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Another IIci ROM hack


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[mod mode]

Introduction: by jt/Trash/Trash80to . . . whatever!

dougg3 has made the most incredible introductory post to date, period! It's quite the saga of creative hackery and collaborative effort by the 68kMLA Technical Unit's Boffins and a lot of cheerleading by the rest of us in the peanut gallery.

At p.17 a consensus was reached regarding the necessity for an index to this thread: for those wishing to read it in whole, for the rest who might want to take a peek at the highlights before diving in head first, and for the participants, to ease their search for the incredible amount of content produced along the way in dougg3's creative quest.

dougg3's left at least two of the "impossible dream" boot sequence hacks, windmills if you will, shattered along his path and the SAGA continues!

Kudos to dougg3, and a special commendation for his incredible achievements on his intrepid quest.

Where'd Dulcinea get to? :eek:)

[/mod mode]


[*]ROM SIMM preliminary discussions and brainstorming

[*]olePigeon's Jolly Roger logo

[*]Arrival, assembly, and troubleshooting of the rev. 1 SIMM PCBs

[*]Brainstorming for programmability without the need for a chip burner and designing rev. 2 with that in mind

[*]tt's SE/30 with Power Mac startup chime

[*]Summary of changes in rev. 2 and later, additional changes

[*]IIci troubleshooting and power supply testing

[*]Back to programmer board R&D (and other expansion brainstorming)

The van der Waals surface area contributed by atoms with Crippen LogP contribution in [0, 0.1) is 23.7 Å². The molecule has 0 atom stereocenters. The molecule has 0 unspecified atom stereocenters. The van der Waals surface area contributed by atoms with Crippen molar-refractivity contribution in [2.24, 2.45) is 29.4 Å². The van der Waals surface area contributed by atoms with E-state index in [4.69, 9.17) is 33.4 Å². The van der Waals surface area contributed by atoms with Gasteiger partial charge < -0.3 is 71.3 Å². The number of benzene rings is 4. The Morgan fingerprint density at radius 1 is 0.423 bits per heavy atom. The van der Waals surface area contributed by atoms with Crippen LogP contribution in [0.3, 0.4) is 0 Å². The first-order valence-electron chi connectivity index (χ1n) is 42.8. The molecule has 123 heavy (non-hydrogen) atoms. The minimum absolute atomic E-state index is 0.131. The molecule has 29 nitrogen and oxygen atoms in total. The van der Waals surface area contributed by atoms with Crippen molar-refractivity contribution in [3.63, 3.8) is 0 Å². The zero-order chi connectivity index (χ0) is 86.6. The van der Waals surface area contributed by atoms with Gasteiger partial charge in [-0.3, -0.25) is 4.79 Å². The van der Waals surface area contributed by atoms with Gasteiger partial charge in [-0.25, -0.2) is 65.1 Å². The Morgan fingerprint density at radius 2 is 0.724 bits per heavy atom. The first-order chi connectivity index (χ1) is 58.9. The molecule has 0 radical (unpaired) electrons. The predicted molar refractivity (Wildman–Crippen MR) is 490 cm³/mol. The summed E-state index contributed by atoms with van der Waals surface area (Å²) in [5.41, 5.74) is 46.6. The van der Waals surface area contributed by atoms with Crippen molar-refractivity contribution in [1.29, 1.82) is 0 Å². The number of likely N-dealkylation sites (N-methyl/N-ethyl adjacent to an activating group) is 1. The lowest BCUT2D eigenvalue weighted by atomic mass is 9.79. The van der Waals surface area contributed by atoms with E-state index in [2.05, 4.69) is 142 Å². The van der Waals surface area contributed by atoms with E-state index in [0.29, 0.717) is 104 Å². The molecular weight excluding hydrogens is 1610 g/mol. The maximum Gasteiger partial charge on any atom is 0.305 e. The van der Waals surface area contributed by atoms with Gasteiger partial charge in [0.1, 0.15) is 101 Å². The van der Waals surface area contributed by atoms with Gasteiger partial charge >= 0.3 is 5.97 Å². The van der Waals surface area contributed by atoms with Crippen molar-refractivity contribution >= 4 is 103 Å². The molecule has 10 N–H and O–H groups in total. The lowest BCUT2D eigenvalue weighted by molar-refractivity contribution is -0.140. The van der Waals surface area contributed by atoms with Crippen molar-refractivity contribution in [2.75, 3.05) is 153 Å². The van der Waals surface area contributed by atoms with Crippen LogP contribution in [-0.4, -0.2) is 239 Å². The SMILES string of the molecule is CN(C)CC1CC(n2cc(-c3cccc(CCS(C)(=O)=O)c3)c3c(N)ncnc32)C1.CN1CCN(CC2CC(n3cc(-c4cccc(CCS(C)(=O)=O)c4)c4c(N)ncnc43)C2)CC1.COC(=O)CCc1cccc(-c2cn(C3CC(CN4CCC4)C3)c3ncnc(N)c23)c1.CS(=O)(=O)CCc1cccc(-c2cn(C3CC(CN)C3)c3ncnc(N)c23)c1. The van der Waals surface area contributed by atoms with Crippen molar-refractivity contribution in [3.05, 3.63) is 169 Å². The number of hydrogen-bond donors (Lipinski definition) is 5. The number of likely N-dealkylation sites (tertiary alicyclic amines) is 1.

[*]olePigeon's customized ROM


Hello everyone,

This is my first post, happy to have discovered this place! I've been lurking for the past weeks while working on my project. A year or so ago a coworker and I who are both classic Mac geeks were talking about how cool it would be to take a 68k Mac's ROM and modify it. We were mostly talking about changing the startup chime (but before anyone starts getting excited, I'm nowhere close to that yet).

A few weeks ago I got to thinking about it again and decided to do it. I have a couple of IIcis as well as several other machines, but I figured that the IIci would be a good one to play with since I have two of them so I can troubleshoot in case something goes wrong. When I was searching for info about pin-compatible chips for the IIci's ROMs, I stumbled upon these forums. In particular, I found Dennis Nedry's posts about his IIci ROM hacking. I thought it was pretty cool that someone else had already begun on a similar project, but I still wanted to do it myself as well. I'm not doing anything that will give my IIci more ROM capacity--just messing with the ROM.